The state’s trigger law to end abortion now comes into play upon Attorney General Fitch’s review of the SCOTUS ruling.

On Friday, the U.S. Supreme Court released its decision in Mississippi’s 15-week abortion ban case known as Dobbs v. Jackson Women’s Health Organization, ruling 6 to 3 in favor of the state’s right to enact such pro-life legislation and siding with Attorney General Lynn Fitch’s argument that such decisions should be returned to the elected representatives in each state.

“Abortion presents a profound moral question. The Constitution does not prohibit the citizens of each State from regulating or prohib- iting abortion. Roe and Casey arrogated that authority. The Court overrules those decisions and returns that authority to the people and their elected representatives,” the decision states.

The arguments on the 2018 Mississippi law were made before the Court in December 2021 after Justices agreed to take the case up in September 2021.

You can read the full ruling in the Mississippi Dobbs case here.

It also overturned the nearly 50-year-old Roe v. Wade ruling that made abortion an industry in the U.S., a move that is being celebrated by pro-life groups across the nation while pro-abortion advocates are vowing protests, marches and increased efforts to codify abortion into federal law.

It has been estimated that there have been 63 million babies aborted or killed in the U.S. since Roe in 1973.

Associate Justice Samuel Alito wrote the majority opinion with Associate Justices Clarence Thomas, Neil Gorsuch, Amy Coney Barrett, and Brett Kavanaugh along with Chief Justice John Roberts siding with Mississippi’s position.  Justices Sonia Sotomayer, Elena Kagan and the retiring Stephen Breyer disagreed, holding to the left’s ideology on the issue.

The overturning of Roe means “trigger laws” in mostly conservative states will now likely go into effect within days, outlawing the practice of abortion across the board and potentially saving thousands of young lives.

In Mississippi, the “trigger law” states that once the Attorney General has determined that Roe v. Wade has been overruled by the U.S. Supreme Court and the AG has published that determination in an administrative bulletin with the Secretary of State, abortion would be illegal in Mississippi except where necessary for the preservation of the mother’s life or where the pregnancy was caused by rape following a formal charge being made to a law enforcement official.  That law was passed in 2007.

Attorney General Lynn Fitch

Y’all Politics asked Attorney General Fitch about this prospect in May.  When asked if she were ready to act on her duty under that law, Fitch said “absolutely.”

“Absolutely. That’s exactly what the law says,” Fitch told Y’all Politics then.  “Once the final opinion comes down and we know what’s in there, we’ll certainly be taking a look and it does instruct us to write an opinion within 10 days upon that final opinion being delivered. So, we’ll be anxiously awaiting to see how it comes down.”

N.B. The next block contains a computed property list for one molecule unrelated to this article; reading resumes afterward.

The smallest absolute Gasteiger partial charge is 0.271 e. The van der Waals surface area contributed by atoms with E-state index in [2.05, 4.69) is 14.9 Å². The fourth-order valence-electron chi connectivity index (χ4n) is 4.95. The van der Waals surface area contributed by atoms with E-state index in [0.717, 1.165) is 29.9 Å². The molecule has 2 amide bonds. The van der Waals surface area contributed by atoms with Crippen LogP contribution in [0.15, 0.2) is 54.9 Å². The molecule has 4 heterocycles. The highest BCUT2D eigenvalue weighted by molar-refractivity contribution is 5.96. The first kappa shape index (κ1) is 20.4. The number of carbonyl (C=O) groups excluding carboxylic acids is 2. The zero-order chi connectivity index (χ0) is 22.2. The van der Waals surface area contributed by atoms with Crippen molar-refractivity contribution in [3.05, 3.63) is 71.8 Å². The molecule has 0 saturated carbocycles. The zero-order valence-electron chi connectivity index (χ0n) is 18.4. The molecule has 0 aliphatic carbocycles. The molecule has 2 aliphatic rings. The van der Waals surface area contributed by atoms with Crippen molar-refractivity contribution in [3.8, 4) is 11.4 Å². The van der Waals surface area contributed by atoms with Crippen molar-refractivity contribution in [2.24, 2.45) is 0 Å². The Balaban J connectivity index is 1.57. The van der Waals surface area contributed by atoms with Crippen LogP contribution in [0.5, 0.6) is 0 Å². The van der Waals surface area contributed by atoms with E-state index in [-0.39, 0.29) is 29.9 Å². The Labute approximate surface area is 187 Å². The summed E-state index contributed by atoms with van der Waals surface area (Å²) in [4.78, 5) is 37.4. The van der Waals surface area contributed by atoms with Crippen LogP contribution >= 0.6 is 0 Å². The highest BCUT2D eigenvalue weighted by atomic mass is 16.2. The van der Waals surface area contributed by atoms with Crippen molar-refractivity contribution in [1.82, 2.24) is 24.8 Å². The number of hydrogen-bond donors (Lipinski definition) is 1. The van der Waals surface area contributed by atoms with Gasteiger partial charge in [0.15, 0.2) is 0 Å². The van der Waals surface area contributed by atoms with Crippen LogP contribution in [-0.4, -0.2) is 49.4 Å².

In early May, a leaked draft of a majority opinion in Mississippi’s case was released by Politico.  That leaked draft opinion authored by Justice Alito indicated that both Roe and Casey, prior decisions of the Court that allowed abortion and put forth the notion that ending unborn life was a right, should be overturned and that the power to decide this issue should be returned to the people at the state level.

That leak sparked protests from pro-abortion advocates, going so far as to disrupt religious services at churches even on Mother’s Day and marching outside of Justices’ homes.  All the while, nationally prominent Democrats and public figures, even the White House Press Secretary, encouraged these actions despite an obvious violation of federal law regarding seeking to influence judicial rulings.

Recently, a man was arrested for plotting to murder Justice Kavanaugh in the wake of these pro-abortion protests.  The U.S. Senate overwhelmingly passed a bill to bolster security for Justices, but Speaker Nancy Pelosi’s Democrats in the House held the legislation up until this week.

In response to the May leaked draft opinion, Congressional Democrats attempted to codify an expanded version of Roe into federal law but failed to reach even a majority in the Senate as one of their own, West Virginia Senator Joe Manchin, jumped ship.  The extreme legislation would have made abortion a statutory right and allowed abortion up to birth while abolishing state laws regulating the procedure.

Y’all Politics will continue to follow this story and share reaction of officials as this continues to develop. Follow Y’all Politics online and on Twitter and Facebook for the latest news.